You can call and/or email headmaster Dan Scheibe, and Trustee Bruce MacNeil and encourage them to accept participation in the Justice CORPS. Both have copies of agreements ready and waiting in their inboxes. I have asked for acceptance by Monday November 5, 2018. It has been two years of actively pursuing justice, and 25 years of asking the school to do the right thing.
You could be part of bringing this effort all the way home. Imagine all the lives you could help save…
Dan Scheibe firstname.lastname@example.org (978) 448-1526
Bruce MacNeil email@example.com
If you were present on campus for Open House today (with a red folder), you may remember headmaster Dan Scheibe talking about how relationships are what set Lawrence Academy apart from other schools. You might recall his story about an alumna he encountered 30 years later – and how this ongoing care is “a generational thing”. Is this true? (See insights from the press & this context)
Threatening to arrest a former student for trespassing, after she registers and calmly attends Open House programming may suggest otherwise. You can decide. How would you want your former student to be handled?
Remember – it’s not about making someone “wrong” while another is “right”. It is about recognizing a problem, and finding the willingness to bravely face it. It is about directing energy away from preventing the spread of knowledge toward the actions that seek to address and resolve it.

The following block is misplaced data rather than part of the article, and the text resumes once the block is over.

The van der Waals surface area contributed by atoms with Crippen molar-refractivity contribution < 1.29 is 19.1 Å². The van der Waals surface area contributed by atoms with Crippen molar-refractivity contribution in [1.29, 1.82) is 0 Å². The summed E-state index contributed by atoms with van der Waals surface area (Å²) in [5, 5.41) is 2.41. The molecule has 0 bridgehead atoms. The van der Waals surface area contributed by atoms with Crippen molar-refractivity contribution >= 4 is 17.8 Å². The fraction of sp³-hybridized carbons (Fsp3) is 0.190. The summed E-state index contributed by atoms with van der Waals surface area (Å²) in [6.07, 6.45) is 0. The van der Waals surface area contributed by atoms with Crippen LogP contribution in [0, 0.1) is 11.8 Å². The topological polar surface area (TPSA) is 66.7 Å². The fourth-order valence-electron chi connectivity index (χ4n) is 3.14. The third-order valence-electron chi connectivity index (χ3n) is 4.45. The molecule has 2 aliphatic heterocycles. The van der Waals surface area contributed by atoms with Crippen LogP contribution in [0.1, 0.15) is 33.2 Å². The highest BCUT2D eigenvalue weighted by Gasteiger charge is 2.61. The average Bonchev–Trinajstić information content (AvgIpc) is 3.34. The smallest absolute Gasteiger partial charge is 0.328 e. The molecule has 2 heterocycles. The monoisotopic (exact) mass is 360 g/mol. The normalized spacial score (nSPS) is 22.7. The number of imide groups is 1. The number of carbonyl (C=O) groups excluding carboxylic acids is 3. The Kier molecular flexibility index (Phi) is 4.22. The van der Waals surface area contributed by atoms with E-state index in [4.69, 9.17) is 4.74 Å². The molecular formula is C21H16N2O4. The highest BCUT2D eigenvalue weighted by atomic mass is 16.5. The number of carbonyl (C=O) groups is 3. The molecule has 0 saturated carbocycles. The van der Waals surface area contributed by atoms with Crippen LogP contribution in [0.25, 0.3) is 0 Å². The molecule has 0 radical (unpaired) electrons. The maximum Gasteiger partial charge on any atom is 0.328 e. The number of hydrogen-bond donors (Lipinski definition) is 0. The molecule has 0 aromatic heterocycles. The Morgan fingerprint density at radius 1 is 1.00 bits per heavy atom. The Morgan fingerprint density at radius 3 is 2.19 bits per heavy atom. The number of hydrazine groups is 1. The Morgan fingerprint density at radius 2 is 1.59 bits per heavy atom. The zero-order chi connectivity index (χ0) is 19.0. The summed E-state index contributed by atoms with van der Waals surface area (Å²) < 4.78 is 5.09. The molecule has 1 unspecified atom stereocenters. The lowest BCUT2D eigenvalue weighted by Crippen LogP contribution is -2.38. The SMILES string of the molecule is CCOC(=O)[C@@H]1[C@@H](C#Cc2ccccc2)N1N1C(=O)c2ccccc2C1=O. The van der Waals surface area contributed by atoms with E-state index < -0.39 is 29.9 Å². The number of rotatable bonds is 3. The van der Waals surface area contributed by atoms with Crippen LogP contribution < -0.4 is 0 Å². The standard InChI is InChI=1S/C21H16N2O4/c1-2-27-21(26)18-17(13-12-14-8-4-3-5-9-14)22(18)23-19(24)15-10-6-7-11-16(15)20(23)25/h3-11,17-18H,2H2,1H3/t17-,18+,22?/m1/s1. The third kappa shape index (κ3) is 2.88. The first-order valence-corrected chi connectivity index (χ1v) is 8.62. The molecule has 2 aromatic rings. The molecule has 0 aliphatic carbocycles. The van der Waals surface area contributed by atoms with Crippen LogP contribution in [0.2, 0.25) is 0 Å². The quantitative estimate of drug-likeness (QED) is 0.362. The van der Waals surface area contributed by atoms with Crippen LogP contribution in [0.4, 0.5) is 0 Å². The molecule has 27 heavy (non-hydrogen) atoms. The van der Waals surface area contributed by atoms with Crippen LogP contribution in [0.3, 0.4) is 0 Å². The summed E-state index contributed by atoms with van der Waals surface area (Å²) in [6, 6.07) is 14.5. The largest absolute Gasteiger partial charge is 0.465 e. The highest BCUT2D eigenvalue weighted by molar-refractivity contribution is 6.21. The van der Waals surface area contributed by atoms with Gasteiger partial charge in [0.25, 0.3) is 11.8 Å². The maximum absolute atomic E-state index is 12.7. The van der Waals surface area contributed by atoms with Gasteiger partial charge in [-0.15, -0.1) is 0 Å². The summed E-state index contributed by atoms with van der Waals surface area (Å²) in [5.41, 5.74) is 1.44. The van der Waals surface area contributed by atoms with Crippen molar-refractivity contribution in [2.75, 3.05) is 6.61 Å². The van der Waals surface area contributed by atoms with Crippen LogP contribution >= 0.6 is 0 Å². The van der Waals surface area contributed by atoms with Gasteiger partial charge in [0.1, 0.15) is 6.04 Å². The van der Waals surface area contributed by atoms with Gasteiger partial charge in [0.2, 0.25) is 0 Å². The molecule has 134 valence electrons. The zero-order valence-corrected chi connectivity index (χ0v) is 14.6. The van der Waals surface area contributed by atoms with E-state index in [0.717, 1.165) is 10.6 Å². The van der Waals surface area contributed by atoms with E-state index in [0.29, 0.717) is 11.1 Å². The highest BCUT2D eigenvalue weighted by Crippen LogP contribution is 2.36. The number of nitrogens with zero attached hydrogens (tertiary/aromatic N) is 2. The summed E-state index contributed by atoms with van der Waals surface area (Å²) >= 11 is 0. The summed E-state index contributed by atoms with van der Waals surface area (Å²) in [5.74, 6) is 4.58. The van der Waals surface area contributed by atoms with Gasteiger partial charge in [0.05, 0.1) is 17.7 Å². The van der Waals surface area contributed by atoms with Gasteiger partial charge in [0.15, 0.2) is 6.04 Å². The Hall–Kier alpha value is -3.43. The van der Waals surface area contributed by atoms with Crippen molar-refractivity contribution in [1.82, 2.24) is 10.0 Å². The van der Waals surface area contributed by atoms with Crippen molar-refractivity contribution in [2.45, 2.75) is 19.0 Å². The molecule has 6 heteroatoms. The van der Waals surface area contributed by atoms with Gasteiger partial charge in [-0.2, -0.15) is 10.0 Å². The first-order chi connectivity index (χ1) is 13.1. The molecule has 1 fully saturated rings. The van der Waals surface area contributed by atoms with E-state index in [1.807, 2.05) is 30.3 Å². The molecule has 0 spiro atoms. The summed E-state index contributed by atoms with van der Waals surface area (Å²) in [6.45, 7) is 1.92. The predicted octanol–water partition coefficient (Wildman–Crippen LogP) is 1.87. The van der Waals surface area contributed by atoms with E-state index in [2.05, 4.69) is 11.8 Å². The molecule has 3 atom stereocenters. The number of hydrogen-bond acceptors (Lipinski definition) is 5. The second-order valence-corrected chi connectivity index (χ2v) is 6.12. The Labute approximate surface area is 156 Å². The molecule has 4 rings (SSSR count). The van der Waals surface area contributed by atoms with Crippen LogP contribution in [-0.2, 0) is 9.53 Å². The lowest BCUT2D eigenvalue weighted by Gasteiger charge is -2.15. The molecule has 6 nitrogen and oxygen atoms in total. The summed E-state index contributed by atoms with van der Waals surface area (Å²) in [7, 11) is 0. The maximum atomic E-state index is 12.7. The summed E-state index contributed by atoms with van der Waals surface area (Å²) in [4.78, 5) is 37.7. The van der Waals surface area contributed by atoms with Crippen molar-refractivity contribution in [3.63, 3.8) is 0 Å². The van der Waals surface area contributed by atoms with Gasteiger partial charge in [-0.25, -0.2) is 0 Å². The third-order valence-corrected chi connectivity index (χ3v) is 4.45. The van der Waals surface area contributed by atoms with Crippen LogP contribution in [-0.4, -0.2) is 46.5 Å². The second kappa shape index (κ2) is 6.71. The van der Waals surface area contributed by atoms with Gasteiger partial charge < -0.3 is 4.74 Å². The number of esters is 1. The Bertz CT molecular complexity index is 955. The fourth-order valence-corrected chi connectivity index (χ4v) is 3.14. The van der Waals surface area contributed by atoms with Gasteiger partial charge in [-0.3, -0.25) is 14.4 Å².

It is Time. All families deserve the reassurance of knowing that – if anything happened to their child on campus – the needs of the child would absolutely come first.
If this very school were to take the leap to move forward, to embrace responsibility for the safety of their kids and truly demonstrate that quality of care over time… might it then be a great fit for your family? Would you possibly trust them more?
Let them know.
Dan Scheibe firstname.lastname@example.org (978) 448-1526
Bruce MacNeil email@example.com
an international day to recognize survivors of sexual abuse.
An international day to recognize survivors of sexual abuse, bring their stories into the light, raise awareness of the widespread nature of the issue and organize for change in the culture that allows sexual abuse to continue.
Want to be part of an action to address these issues?!
Email: firstname.lastname@example.org for details.
Week 22: Board of Trustees President Bruce MacNeil declined participation in The Justice CORPS for a second time over the weekend; reasons were not given. Bruce MacNeil and headmaster Dan Scheibe have been invited to a remote video conference to discuss the Initiative further. Vanessa Osage awaits response.
Week 21: After much collaboration, and many revisions, the latest proposal for Justice CORPS Initiative 10.18.18 is submitted to Lawrence Academy school officials. The request is for written acceptance by November 5, 2018.
Also, the first professional Advisor has officially joined The Amends Project! Welcome Justine Finn!
See: http://www.relationshiftproject.com for more on Justine’s work.
Week 19: How to Respond Letter.10.4.18 We officially invite school leaders to respond.
Week 18: “Does character matter?”
– Rachel Mitchell, Arizona Sex Crimes Prosecutor, during the Brett Kavanaugh hearings on September 27, 2018.
This week, we look at the concept of Authority and where we see evidence of its presence or absence in key players of The Amends Project.